Once again, the University of North Texas Press deserves high praise for its commitment to publishing superb contemporary fiction. Leslie H. Edgerton is a writer one should continue to seek out in the literary magazines and on the new-releases shelf.
Studies in Short Fiction, Summer, 1997,  by Peter Donahue, Sam Houston State University
COPYRIGHT 1997 Studies in Short Fiction
COPYRIGHT 2004 Gale Group


On Amazon, it garnered nine reviews, all five stars:

1 of 1 people found the following review helpful
5.0 out of 5 stars Thoughts of Raymond Carver, January 22, 2013
By 
This review is from: Monday's Meal (Paperback)
As I read Les Edgerton's Monday's Meal, I couldn't help but think of one of my favorite American short story writers - Raymond Carver. Les has the same straight forward approach with his characters and stories, but if you read them again, you realize that hidden within one story is another in the background. Raymond Carver was famous for this and it is not easy to do. I gladly and with ease, place Les Edgerton beside Raymond Carver as one of our great American short story writers- no regrets.


2 of 2 people found the following review helpful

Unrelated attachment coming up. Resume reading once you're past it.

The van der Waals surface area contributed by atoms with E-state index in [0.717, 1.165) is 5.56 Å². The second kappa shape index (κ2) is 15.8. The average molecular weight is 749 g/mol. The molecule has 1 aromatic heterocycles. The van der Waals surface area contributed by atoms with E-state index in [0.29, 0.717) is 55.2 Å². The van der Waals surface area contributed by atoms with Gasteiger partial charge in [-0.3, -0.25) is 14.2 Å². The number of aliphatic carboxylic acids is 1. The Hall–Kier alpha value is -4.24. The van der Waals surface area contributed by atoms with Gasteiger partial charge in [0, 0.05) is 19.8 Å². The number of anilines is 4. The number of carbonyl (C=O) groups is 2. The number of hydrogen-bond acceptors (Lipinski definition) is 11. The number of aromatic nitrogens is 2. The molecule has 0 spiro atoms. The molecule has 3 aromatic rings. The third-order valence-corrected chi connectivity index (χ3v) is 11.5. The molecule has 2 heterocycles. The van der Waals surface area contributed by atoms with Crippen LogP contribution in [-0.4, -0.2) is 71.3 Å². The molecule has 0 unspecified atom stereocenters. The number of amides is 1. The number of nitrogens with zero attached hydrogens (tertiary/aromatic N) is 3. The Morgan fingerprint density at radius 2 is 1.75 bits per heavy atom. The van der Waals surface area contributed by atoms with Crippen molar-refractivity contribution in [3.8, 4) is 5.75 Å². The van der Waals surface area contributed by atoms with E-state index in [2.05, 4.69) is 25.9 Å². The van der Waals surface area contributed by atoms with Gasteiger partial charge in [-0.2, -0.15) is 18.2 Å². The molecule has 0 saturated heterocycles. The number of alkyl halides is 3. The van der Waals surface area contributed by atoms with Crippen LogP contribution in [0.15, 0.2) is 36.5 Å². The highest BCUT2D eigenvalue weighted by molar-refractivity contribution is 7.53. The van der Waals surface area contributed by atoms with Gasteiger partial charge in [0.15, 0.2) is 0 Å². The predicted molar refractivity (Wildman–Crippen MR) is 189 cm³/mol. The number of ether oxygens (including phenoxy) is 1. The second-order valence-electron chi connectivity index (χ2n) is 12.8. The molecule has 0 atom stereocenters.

5.0 out of 5 stars Great story collection!, August 26, 2011
By 
Oryx (New York, United States) - See all my reviews
Amazon Verified Purchase(What's this?)
This review is from: Monday's Meal (Paperback)
The stories in Blue Skies are terrific. Edgerton has a style that is deceptively brilliant, both in the language-stringing ordinary words together in new ways-and the way the stories unfold and end on an unusual note.
It's not the kind of book to read all at once. Each story makes you stop and think. They kind of catch a mood or emotion that is hard to define, and some have really stayed with me, in particular, "Hard Times". I highly recommend the collection.
Looking forward to reading his novels.


2 of 2 people found the following review helpful
5.0 out of 5 stars The hard side of life., June 30, 2011
By 
Paul D Brazill (Bydgoszcz, Poland) - See all my reviews
This review is from: Monday's Meal (Paperback)
When it comes to short stories, well, the American's rule the roost, they really do. Flannery O' Connor, Raymond Carver, Stephen King, Dorothy Parker, Charles Bukowski, Richard Ford, Kyle Minor. Loads and loads more.

And you can add Les Edgerton to that list.

Monday's Meal by Leslie H Edgerton was published in 1997 and contains twenty-one tales of dirt realism. Sharp slices of American life. They're set in New Orleans and Texas. Sometimes in bars or behind bars. They're about café owners, hairdressers, nightclub musicians, prisoners, ex-cons, drifters and drinkers.